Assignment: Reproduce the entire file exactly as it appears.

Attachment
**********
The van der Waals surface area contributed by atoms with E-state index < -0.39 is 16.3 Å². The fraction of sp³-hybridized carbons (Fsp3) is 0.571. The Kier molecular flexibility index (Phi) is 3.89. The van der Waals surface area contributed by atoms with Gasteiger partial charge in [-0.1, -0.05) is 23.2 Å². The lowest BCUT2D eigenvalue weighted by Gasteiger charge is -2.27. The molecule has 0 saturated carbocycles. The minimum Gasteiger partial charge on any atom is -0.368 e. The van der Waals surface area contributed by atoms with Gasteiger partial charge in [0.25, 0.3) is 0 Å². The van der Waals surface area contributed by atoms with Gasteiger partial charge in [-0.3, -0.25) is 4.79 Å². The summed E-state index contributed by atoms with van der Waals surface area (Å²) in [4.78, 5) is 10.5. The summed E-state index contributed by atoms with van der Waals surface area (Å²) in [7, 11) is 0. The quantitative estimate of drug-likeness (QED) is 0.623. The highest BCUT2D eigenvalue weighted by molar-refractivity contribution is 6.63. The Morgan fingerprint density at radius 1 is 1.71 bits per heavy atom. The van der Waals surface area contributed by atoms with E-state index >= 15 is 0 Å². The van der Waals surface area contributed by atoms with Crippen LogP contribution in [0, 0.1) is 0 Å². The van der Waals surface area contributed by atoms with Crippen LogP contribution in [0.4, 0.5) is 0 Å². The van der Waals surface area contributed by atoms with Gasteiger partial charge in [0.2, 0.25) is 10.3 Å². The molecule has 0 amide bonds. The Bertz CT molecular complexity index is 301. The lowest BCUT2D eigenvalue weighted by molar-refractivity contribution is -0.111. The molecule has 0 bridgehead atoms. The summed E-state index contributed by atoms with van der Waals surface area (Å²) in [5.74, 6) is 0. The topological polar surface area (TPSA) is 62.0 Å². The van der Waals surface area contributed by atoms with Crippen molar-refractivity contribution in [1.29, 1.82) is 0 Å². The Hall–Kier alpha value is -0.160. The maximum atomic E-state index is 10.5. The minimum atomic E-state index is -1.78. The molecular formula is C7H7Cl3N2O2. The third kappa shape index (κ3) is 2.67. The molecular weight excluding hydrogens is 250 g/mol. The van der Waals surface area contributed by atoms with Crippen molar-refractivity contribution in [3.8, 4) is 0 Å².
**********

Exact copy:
The van der Waals surface area contributed by atoms with E-state index < -0.39 is 16.3 Å². The fraction of sp³-hybridized carbons (Fsp3) is 0.571. The Kier molecular flexibility index (Phi) is 3.89. The van der Waals surface area contributed by atoms with Gasteiger partial charge in [-0.1, -0.05) is 23.2 Å². The lowest BCUT2D eigenvalue weighted by Gasteiger charge is -2.27. The molecule has 0 saturated carbocycles. The minimum Gasteiger partial charge on any atom is -0.368 e. The van der Waals surface area contributed by atoms with Gasteiger partial charge in [0.25, 0.3) is 0 Å². The van der Waals surface area contributed by atoms with Gasteiger partial charge in [-0.3, -0.25) is 4.79 Å². The summed E-state index contributed by atoms with van der Waals surface area (Å²) in [4.78, 5) is 10.5. The summed E-state index contributed by atoms with van der Waals surface area (Å²) in [7, 11) is 0. The quantitative estimate of drug-likeness (QED) is 0.623. The highest BCUT2D eigenvalue weighted by molar-refractivity contribution is 6.63. The Morgan fingerprint density at radius 1 is 1.71 bits per heavy atom. The van der Waals surface area contributed by atoms with E-state index >= 15 is 0 Å². The van der Waals surface area contributed by atoms with Crippen LogP contribution in [0, 0.1) is 0 Å². The van der Waals surface area contributed by atoms with Crippen LogP contribution in [0.4, 0.5) is 0 Å². The van der Waals surface area contributed by atoms with Gasteiger partial charge in [0.2, 0.25) is 10.3 Å². The molecule has 0 amide bonds. The Bertz CT molecular complexity index is 301. The lowest BCUT2D eigenvalue weighted by molar-refractivity contribution is -0.111. The molecule has 0 bridgehead atoms. The summed E-state index contributed by atoms with van der Waals surface area (Å²) in [5.74, 6) is 0. The topological polar surface area (TPSA) is 62.0 Å². The van der Waals surface area contributed by atoms with Crippen molar-refractivity contribution in [1.29, 1.82) is 0 Å². The Hall–Kier alpha value is -0.160. The maximum atomic E-state index is 10.5. The minimum atomic E-state index is -1.78. The molecular formula is C7H7Cl3N2O2. The third kappa shape index (κ3) is 2.67. The molecular weight excluding hydrogens is 250 g/mol. The van der Waals surface area contributed by atoms with Crippen molar-refractivity contribution in [3.8, 4) is 0 Å².